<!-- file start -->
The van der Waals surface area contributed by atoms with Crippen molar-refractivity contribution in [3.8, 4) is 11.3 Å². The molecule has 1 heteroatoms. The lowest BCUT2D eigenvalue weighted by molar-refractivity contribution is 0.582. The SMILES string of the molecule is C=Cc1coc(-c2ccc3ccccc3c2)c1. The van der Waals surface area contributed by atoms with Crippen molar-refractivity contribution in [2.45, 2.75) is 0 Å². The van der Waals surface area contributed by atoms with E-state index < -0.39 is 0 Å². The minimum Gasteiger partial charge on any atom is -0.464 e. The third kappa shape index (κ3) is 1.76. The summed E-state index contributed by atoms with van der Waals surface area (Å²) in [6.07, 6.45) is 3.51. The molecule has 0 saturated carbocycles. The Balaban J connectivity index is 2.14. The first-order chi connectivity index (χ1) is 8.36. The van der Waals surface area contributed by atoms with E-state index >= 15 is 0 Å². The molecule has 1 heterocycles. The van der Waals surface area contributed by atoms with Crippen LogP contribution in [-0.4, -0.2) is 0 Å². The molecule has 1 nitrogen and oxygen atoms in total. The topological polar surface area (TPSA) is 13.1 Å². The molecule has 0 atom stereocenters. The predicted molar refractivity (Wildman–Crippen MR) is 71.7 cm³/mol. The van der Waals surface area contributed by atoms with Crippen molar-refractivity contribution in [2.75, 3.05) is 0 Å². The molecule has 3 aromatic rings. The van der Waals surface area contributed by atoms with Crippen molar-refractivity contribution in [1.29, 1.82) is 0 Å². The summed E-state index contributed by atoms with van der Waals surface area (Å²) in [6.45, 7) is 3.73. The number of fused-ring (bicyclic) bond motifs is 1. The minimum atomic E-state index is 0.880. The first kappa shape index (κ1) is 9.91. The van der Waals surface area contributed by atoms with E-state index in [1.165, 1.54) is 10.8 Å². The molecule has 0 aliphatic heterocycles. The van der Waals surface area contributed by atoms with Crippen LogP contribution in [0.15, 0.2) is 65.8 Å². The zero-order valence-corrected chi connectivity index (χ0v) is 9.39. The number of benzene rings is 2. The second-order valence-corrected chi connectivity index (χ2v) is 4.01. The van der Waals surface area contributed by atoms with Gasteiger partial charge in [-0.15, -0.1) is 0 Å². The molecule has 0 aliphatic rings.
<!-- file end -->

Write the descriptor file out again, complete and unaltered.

The van der Waals surface area contributed by atoms with Crippen molar-refractivity contribution in [3.8, 4) is 11.3 Å². The molecule has 1 heteroatoms. The lowest BCUT2D eigenvalue weighted by molar-refractivity contribution is 0.582. The SMILES string of the molecule is C=Cc1coc(-c2ccc3ccccc3c2)c1. The van der Waals surface area contributed by atoms with Crippen molar-refractivity contribution in [2.45, 2.75) is 0 Å². The van der Waals surface area contributed by atoms with E-state index < -0.39 is 0 Å². The minimum Gasteiger partial charge on any atom is -0.464 e. The third kappa shape index (κ3) is 1.76. The summed E-state index contributed by atoms with van der Waals surface area (Å²) in [6.07, 6.45) is 3.51. The molecule has 0 saturated carbocycles. The Balaban J connectivity index is 2.14. The first-order chi connectivity index (χ1) is 8.36. The van der Waals surface area contributed by atoms with E-state index >= 15 is 0 Å². The molecule has 1 heterocycles. The van der Waals surface area contributed by atoms with Crippen LogP contribution in [-0.4, -0.2) is 0 Å². The molecule has 1 nitrogen and oxygen atoms in total. The topological polar surface area (TPSA) is 13.1 Å². The molecule has 0 atom stereocenters. The predicted molar refractivity (Wildman–Crippen MR) is 71.7 cm³/mol. The van der Waals surface area contributed by atoms with Crippen molar-refractivity contribution in [2.75, 3.05) is 0 Å². The molecule has 3 aromatic rings. The van der Waals surface area contributed by atoms with Crippen molar-refractivity contribution in [1.29, 1.82) is 0 Å². The summed E-state index contributed by atoms with van der Waals surface area (Å²) in [6.45, 7) is 3.73. The number of fused-ring (bicyclic) bond motifs is 1. The minimum atomic E-state index is 0.880. The first kappa shape index (κ1) is 9.91. The van der Waals surface area contributed by atoms with E-state index in [1.165, 1.54) is 10.8 Å². The molecule has 0 aliphatic heterocycles. The van der Waals surface area contributed by atoms with Crippen LogP contribution in [0.15, 0.2) is 65.8 Å². The zero-order valence-corrected chi connectivity index (χ0v) is 9.39. The number of benzene rings is 2. The second-order valence-corrected chi connectivity index (χ2v) is 4.01. The van der Waals surface area contributed by atoms with Gasteiger partial charge in [-0.15, -0.1) is 0 Å². The molecule has 0 aliphatic rings.